Until relatively recently, one might believe that simply being disciplined with regular software updates, patches, and the latest anti-virus software would adequately protect your business against ransomware and other threats. That is until December 2020 when, while the world was focused on other things, we learned about a new source of infection by third-party suppliers. Security experts discovered a highly sophisticated cyber intrusion that leveraged commercial system management software. Advanced persistent threat (APT) actors inserted a backdoor into the SolarWinds application during vendor development, which meant that installing the product to defend and manage against technology service interruption in fact created the ability for disruption by threat actors.
The persistent threat of ransomware and other cyberattacks is a clear and present danger to our trade, commerce, financial, and government systems. What can the owner of a small or midsize business do to mitigate risk?
1. Protect your points of entry
Website security and intrusion, email, user clicks, and malware (by many means, including insider threat) all represent risk. Ensure your IT team, whether they are internal or external to your organization, takes security seriously. Provide employees with ongoing and active training on data security best practices, such as changing passwords frequently, being aware of spam and hacking practices, checking sender emails for the validity of the sender, and never opening an attachment unless you are expecting it.
2. Discuss cyberthreats with vendors
Your company is your responsibility and protecting it sometimes requires you to have uncomfortable conversations with business partners. Ask your vendors about their cybersecurity protocols and have them brief you about how they protect your data and what the plan is in the event of a cyberattack. In addition, be sure you have a backup plan should your primary vendors be unable to operate normally.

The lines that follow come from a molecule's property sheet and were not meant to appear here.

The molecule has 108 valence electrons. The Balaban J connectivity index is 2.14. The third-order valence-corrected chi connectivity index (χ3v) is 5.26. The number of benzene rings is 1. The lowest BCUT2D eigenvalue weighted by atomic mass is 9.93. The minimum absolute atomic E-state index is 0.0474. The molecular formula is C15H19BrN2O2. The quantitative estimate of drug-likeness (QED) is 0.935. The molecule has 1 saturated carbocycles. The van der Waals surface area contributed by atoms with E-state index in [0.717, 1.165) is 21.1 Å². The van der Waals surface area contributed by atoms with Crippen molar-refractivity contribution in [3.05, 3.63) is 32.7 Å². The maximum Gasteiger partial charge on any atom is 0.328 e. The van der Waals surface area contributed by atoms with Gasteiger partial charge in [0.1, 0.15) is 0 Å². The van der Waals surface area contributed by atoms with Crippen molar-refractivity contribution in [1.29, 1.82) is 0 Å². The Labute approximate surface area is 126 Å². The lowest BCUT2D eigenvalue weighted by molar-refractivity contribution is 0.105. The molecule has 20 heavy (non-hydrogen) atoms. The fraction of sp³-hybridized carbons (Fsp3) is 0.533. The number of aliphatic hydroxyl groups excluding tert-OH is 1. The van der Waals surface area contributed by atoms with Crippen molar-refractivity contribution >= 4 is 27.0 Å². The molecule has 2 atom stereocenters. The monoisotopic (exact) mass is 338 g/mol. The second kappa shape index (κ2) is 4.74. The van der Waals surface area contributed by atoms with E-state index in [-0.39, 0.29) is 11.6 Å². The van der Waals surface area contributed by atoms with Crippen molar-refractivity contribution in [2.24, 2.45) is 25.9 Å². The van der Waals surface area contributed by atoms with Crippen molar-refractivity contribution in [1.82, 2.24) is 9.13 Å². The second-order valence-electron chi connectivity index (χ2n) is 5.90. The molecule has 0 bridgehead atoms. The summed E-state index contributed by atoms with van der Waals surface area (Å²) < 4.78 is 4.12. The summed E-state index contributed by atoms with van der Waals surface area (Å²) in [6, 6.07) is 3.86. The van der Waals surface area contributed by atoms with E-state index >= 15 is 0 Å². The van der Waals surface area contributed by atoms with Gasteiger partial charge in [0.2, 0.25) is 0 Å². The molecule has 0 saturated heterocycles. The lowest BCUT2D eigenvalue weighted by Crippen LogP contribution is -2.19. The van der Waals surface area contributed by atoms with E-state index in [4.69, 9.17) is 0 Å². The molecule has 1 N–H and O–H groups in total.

3. Publicly discuss cybersecurity
No doubt your firm has safety procedures in place but educating your employees on how to be on the lookout for spam, hacking, and ransomware is critical. Be active with your local, state, and federal political lawmakers and representative leaders regarding cybersecurity legislation. And if you are compromised by a cyberattack, always contact the FBI—it is the first question your cyber insurer will ask you if you get hacked.
To protect your business, be prepared
Our digital networks link us all together, but they also make us vulnerable to bad actors from anywhere across the globe. Prepare your business for the possibility of cybercrime like you would prepare against any other disaster or unexpected event.
About the Authors
Terry J. Ingram is a Partner at Newport, LLC, as a corporate adviser in global expansion, repatriation of products and services, chaired in acquisitions and turnarounds with a keen focus in revenue growth, critical path engineering, and sales; reach him via email at email@example.com. Michael Evans has been with Newport LLC since 2012, where he serves as a board member and Chief Executive Officer, and writes and reports on a variety of business topics for emerging growth companies. See Michael’s articles and full bio at AllBusiness.com and LinkedIn.
This article was originally published on AllBusiness.com.